In the weeks before booking my flight to Havana I had a one simple question in my mind, the question that I (and many photographers) make before each trip or assignment, specially when that trip or assignment is a location as heavily portrayed as Cuba: what would I do different? How can I run away from the cliches? How true is that argument (that I hate so much) that is now too spoiled and the “good time” to be there is gone forever? Should I even go? Almost all my travel destinations are chosen intuitively rather than rationally, I go with my gut-feeling for the final decision, and this case when a conveniently timed airline promotion came up (one destination on that day only) that gut-feeling told me it was it, making the decision process very, very easy. I was meant to go, no matter what.
As the day of my flight approached, my questions got a bit more specific. It was late June, the weeks before the opening of the US embassy in Havana, with the arrival of the US Secretary of State (the first in many decades). I was curious to see what that meant to the everyday life of the Cubans, if they were preparing for that specific event, but mostly, and more important, in what way they were looking forward for the changes that might be on the horizon, the big changes that would certainly follow up the quiet reforms of the last decade from Raul Castro, those small things like the loosening of restrictions on religion or the timid changes in privately owned businesses, a much more pragmatic and hands-on vision of the Cuban revolution.
As I might expected that hope for the future, that small anxiety is more felt and listened while having a cup of coffee than seen while walking the streets. Obviously, because there is nothing to be seen, as nothing has actually changed. Everything still is as it has been for some time, with the same complications in simple things like taking care of the groceries list or keeping all their current machinery in working condition, the old cars and everything else, because there are no spare parts coming when it breaks. Going back to my photographic issues, how to photograph this? Probably the best is not worry too much about it, just capture the small things as they happen, like that domino match in Vedado with lots of rum involved, the worries of the elderly Miriam and her crumbling “solar” or the tranquil expression in Eberto’s face on his day off…NIKON D800 (105mm, f/2.8, 1/8000 sec, ISO180)
Old American car parked at a backstreet of Trinidad.
X-E2 (37.4mm, f/3.6, 1/250 sec, ISO1600)
Working hard and patiently to keep the old American and Soviet cars running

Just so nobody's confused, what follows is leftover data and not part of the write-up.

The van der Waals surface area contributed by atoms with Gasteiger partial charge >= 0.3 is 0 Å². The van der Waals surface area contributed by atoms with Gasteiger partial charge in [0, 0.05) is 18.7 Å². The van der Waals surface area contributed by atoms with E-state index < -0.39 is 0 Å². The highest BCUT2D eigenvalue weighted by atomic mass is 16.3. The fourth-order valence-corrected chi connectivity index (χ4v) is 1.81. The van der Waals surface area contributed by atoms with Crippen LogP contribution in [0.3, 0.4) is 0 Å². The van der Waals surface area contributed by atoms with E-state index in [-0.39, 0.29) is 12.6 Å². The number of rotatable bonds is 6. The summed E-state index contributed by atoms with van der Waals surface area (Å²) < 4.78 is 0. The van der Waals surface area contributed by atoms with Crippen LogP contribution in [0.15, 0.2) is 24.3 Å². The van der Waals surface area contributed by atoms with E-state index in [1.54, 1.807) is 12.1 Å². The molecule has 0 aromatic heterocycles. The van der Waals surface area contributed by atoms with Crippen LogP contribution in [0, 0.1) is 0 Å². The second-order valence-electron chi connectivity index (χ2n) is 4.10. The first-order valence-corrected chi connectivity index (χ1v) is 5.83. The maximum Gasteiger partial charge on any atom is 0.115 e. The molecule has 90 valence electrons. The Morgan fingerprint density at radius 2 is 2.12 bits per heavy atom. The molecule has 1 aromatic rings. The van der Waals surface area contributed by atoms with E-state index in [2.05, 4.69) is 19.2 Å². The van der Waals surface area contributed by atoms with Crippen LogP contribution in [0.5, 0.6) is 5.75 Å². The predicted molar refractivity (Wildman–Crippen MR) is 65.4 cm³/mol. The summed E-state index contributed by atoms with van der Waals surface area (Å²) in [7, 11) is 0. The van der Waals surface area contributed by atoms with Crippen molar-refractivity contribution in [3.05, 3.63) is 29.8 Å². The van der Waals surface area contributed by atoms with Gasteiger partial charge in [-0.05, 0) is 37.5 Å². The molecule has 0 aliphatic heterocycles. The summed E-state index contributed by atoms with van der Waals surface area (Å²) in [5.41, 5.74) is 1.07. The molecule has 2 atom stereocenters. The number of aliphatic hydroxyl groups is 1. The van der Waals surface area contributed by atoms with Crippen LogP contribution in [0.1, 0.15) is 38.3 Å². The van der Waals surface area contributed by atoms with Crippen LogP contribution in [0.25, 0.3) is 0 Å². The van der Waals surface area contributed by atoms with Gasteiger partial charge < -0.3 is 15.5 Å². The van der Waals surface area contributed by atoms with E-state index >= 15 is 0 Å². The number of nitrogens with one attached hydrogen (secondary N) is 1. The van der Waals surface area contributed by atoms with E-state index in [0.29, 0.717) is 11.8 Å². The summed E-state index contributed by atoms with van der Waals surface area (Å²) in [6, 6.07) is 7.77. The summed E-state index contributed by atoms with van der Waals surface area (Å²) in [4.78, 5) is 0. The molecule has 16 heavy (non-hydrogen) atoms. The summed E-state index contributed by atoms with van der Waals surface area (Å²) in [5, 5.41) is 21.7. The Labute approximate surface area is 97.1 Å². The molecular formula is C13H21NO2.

X-E2 (18mm, f/4.5, 1/180 sec, ISO200)
The boy wasn’t that interested in learning how to build bird cages.
NIKON D800 (24mm, f/2.8, 1/640 sec, ISO900)
State owned grocery store, based on ration tickets
X-E2 (18mm, f/3.2, 1/250 sec, ISO200)
Opening time at a privately owned grocery store.
X-E2 (39mm, f/3.6, 1/40 sec, ISO2500)
Late night show of Interactivo band at Vedado quarter
X-E2 (18.8mm, f/3.6, 1/40 sec, ISO3200)
Solares, the derelict and partially abandoned houses occupied by families that make each division into their home. This one is an old hotel in the center of Cienfuegos.
X-E2 (18mm, f/3.6, 1/150 sec, ISO200)
A gentle smile for my portrait before going back inside. The day was getting to hot to stay outside.
X-E2 (18mm, f/3.6, 1/56 sec, ISO200)
A nanny with the two children at her care.
NIKON D800 (24mm, f/3.5, 1/250 sec, ISO200)
Boy playing in a pateo inside a solar at Centro Habana, in a break from his football match.
X-E2 (18mm, f/2.8, 1/180 sec, ISO320)
Woman praying to Our Lady at the Havana Cathedral
X-E2 (26.5mm, f/5, 1/240 sec, ISO200)
A relaxed end of day at Regla.
X-E2 (18mm, f/13, 1/56 sec, ISO200)
Boys fishing in the waters of the Havana bay, at Regla
X-E2 (18mm, f/6.4, 1/500 sec, ISO200)
Boys using an abandoned pier close to Cienfuegos marina to dive on a hot Sunday
X-E2 (18mm, f/5, 1/180 sec, ISO200)
Playing domino in the street, rum was included in the mix
X-E2 (18mm, f/4.5, 1/40 sec, ISO320)
Miriam (the grandmother) having cup of coffee with me, talking about the building that has been waiting renovation for 20 years, while the Monica (the granddaughter) follows our conversation.
X-E2 (18mm, f/5.6, 1/40 sec, ISO3200)
Workout in a Gym of Havana.
X-E2 (21.4mm, f/4.5, 1/320 sec, ISO200)
Little girl boldly standing in front of her house.
X-E2 (48.4mm, f/4, 1/1000 sec, ISO2000)
Eberto on his day off, relaxing at his small house’s front door.
X-E2 (30.2mm, f/6.4, 1/1000 sec, ISO200)
An old green car parked outside the big arcades that are só typical of Centro Habana.
You can also check a selection of single shots of Cuba.